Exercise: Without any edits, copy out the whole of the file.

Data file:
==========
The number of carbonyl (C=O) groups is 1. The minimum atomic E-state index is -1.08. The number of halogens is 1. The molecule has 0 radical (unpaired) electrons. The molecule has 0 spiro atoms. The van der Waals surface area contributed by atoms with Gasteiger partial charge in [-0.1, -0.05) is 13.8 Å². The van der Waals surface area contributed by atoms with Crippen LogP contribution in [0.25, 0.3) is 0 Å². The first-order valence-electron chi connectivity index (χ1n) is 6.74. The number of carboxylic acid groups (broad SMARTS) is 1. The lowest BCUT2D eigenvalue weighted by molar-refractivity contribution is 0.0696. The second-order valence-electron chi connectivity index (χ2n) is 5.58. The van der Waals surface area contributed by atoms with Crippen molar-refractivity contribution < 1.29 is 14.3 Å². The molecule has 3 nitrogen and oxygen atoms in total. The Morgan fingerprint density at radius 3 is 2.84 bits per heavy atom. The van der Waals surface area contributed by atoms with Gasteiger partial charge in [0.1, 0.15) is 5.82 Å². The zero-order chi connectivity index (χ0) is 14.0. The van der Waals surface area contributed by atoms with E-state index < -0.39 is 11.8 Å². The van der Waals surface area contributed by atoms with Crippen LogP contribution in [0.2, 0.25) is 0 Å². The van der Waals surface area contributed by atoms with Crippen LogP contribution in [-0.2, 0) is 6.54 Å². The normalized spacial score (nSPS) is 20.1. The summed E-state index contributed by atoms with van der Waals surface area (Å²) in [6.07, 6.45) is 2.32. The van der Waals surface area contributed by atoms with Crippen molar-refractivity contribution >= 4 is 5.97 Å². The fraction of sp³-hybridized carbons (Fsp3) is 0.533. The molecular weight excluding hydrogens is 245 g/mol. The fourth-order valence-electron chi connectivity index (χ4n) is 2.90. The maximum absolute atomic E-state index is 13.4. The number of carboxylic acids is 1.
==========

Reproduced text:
The number of carbonyl (C=O) groups is 1. The minimum atomic E-state index is -1.08. The number of halogens is 1. The molecule has 0 radical (unpaired) electrons. The molecule has 0 spiro atoms. The van der Waals surface area contributed by atoms with Gasteiger partial charge in [-0.1, -0.05) is 13.8 Å². The van der Waals surface area contributed by atoms with Crippen LogP contribution in [0.25, 0.3) is 0 Å². The first-order valence-electron chi connectivity index (χ1n) is 6.74. The number of carboxylic acid groups (broad SMARTS) is 1. The lowest BCUT2D eigenvalue weighted by molar-refractivity contribution is 0.0696. The second-order valence-electron chi connectivity index (χ2n) is 5.58. The van der Waals surface area contributed by atoms with Crippen molar-refractivity contribution < 1.29 is 14.3 Å². The molecule has 3 nitrogen and oxygen atoms in total. The Morgan fingerprint density at radius 3 is 2.84 bits per heavy atom. The van der Waals surface area contributed by atoms with Gasteiger partial charge in [0.1, 0.15) is 5.82 Å². The zero-order chi connectivity index (χ0) is 14.0. The van der Waals surface area contributed by atoms with E-state index < -0.39 is 11.8 Å². The van der Waals surface area contributed by atoms with Crippen LogP contribution in [0.2, 0.25) is 0 Å². The van der Waals surface area contributed by atoms with Crippen LogP contribution in [-0.2, 0) is 6.54 Å². The normalized spacial score (nSPS) is 20.1. The summed E-state index contributed by atoms with van der Waals surface area (Å²) in [6.07, 6.45) is 2.32. The van der Waals surface area contributed by atoms with Crippen molar-refractivity contribution >= 4 is 5.97 Å². The fraction of sp³-hybridized carbons (Fsp3) is 0.533. The molecular weight excluding hydrogens is 245 g/mol. The fourth-order valence-electron chi connectivity index (χ4n) is 2.90. The maximum absolute atomic E-state index is 13.4. The number of carboxylic acids is 1.